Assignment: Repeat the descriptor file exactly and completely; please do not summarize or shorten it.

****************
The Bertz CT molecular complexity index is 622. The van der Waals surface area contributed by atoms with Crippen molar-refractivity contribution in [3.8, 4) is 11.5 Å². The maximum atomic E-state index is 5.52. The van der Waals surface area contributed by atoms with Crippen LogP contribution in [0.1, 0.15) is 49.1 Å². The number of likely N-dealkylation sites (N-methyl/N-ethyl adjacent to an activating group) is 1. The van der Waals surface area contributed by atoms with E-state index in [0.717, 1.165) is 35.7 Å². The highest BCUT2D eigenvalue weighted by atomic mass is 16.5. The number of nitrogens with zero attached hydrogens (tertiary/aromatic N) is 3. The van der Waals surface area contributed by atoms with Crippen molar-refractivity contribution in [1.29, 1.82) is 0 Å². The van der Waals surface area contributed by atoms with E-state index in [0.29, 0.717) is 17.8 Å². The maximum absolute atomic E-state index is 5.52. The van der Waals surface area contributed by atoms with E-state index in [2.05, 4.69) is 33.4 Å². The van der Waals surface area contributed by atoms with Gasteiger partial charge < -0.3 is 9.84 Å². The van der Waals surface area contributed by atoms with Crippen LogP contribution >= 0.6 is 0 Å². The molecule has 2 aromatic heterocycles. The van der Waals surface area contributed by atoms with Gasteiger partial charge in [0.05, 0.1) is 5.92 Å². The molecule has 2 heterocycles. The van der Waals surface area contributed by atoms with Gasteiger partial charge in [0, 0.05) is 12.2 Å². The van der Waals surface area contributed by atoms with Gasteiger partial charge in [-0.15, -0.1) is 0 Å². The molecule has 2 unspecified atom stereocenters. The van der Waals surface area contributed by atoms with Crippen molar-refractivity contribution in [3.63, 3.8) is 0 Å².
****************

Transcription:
The Bertz CT molecular complexity index is 622. The van der Waals surface area contributed by atoms with Crippen molar-refractivity contribution in [3.8, 4) is 11.5 Å². The maximum atomic E-state index is 5.52. The van der Waals surface area contributed by atoms with Crippen LogP contribution in [0.1, 0.15) is 49.1 Å². The number of likely N-dealkylation sites (N-methyl/N-ethyl adjacent to an activating group) is 1. The van der Waals surface area contributed by atoms with E-state index in [0.717, 1.165) is 35.7 Å². The highest BCUT2D eigenvalue weighted by atomic mass is 16.5. The number of nitrogens with zero attached hydrogens (tertiary/aromatic N) is 3. The van der Waals surface area contributed by atoms with Crippen molar-refractivity contribution in [1.29, 1.82) is 0 Å². The van der Waals surface area contributed by atoms with E-state index in [0.29, 0.717) is 17.8 Å². The maximum absolute atomic E-state index is 5.52. The van der Waals surface area contributed by atoms with E-state index in [2.05, 4.69) is 33.4 Å². The van der Waals surface area contributed by atoms with Gasteiger partial charge < -0.3 is 9.84 Å². The van der Waals surface area contributed by atoms with Crippen LogP contribution >= 0.6 is 0 Å². The molecule has 2 aromatic heterocycles. The van der Waals surface area contributed by atoms with Gasteiger partial charge in [0.05, 0.1) is 5.92 Å². The molecule has 2 heterocycles. The van der Waals surface area contributed by atoms with Gasteiger partial charge in [0, 0.05) is 12.2 Å². The van der Waals surface area contributed by atoms with Gasteiger partial charge in [-0.15, -0.1) is 0 Å². The molecule has 2 unspecified atom stereocenters. The van der Waals surface area contributed by atoms with Crippen molar-refractivity contribution in [3.63, 3.8) is 0 Å².